Rosalie’s Reactions: Hidden Fears


Rosalie Hobbs

For the past few weeks I’ve been searching for something that’d strike me enough to be the motivation for this week’s entry of Rosalie’s Reactions; but the thing is, there’s been so much in my life that’s been happening at once, it’s almost too much to write about.

So this week I’m going to write about something we’ve all been through at one point or another.

With Halloween right around the corner, this week’s topic is nightmares and fears and how they actually affect us in real life.

You see, not many knew this about me, but I grew up knowing my father lived on a very thin line of healthy and sick.

His reality was full of type two diabetes, kidney failure, severe asthma, and an irregular heartbeat to say the least. It was terrifying, and at the meager age of eight, I didn’t know how to process any of it.

Just like any other kid who feared being different I tried my best to keep my dad’s health a secret, but I knew deep down the fear of losing him was the real issue.

As a family we gave up so many things to make sure we gave the absolute best care because his health status kept declining, and in return he gave us his absolute best.

Dad didn’t run from the scary truth he faced, unlike me he made the best of it.

In spite of his health, he kept working at his position of Regional Manager at Reynold’s.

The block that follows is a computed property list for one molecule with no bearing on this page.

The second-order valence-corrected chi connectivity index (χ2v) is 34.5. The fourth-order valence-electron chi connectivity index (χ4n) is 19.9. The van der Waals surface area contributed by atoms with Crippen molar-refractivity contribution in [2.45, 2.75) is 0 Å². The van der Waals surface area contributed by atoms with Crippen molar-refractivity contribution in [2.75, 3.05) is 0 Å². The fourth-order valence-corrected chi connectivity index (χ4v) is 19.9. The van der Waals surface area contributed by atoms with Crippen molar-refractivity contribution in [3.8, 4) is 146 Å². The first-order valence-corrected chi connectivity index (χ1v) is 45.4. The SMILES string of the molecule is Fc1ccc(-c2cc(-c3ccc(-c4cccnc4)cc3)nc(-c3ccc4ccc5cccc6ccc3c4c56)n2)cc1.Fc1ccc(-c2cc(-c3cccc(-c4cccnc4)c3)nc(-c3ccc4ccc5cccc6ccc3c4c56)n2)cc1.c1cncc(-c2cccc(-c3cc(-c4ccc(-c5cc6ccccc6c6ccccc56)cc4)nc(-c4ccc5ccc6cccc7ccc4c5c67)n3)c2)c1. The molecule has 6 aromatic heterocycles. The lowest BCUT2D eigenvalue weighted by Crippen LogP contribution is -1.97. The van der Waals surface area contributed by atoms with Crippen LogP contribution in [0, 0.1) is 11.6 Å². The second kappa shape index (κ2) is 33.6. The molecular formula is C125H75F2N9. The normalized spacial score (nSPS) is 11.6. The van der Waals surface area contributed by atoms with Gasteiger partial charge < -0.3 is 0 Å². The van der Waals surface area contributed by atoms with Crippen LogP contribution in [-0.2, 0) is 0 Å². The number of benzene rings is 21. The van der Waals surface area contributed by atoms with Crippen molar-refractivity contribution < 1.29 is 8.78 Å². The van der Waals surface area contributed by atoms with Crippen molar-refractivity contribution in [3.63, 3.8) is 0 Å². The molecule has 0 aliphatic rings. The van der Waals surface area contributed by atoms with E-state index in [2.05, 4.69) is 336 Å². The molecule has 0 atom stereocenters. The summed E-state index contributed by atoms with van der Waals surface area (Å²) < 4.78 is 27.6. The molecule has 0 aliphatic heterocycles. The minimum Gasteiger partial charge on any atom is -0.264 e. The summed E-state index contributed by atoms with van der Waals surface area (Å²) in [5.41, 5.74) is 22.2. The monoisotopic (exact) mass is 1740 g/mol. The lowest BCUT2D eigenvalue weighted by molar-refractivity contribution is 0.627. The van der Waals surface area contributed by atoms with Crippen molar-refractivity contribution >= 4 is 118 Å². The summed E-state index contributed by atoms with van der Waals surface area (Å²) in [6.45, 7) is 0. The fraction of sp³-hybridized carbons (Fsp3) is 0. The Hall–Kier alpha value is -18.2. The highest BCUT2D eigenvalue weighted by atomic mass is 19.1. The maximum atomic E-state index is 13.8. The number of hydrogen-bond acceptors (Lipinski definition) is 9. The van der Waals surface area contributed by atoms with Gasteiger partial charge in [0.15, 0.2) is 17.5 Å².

Dad was known to the world as Jack K. J. Hobbs III, a person who kept his word, reasoned with fairness, and got the job done.

But naturally the nightmares of waking up in a fatherless household grew worse with each passing year of seeing the drastic change of his lifestyle; starting with him giving up his job and ending with him being in a wheelchair in the span of almost barely five years.

My nightmare and deepest fear finally took place on Oct. 24th, 2013, after he passed away in the recovery stage of a triple bypass surgery.

The loss of my dad truly changed the way I viewed each Halloween season forever.

Ironically this season is always decked out with ghosts, goblins, and creepy clowns; but it’s the thing behind the masks that actually scares us.

It’s the common fear of getting hurt or watching our loved ones get hurt that threads its way through all of us.

It’s called self preservation, and it’s there to motivate us to stay alive.

Fear itself is only a symptom of self preservation.

The first step of getting over any nightmare or fear is the fact it’s simply a worse case scenario.

It’s knowing that it could happen tonight but there will still be a tomorrow.

The universe will continue moving on and you have to let go, because It’s happened and it’s done, and you’re still alive.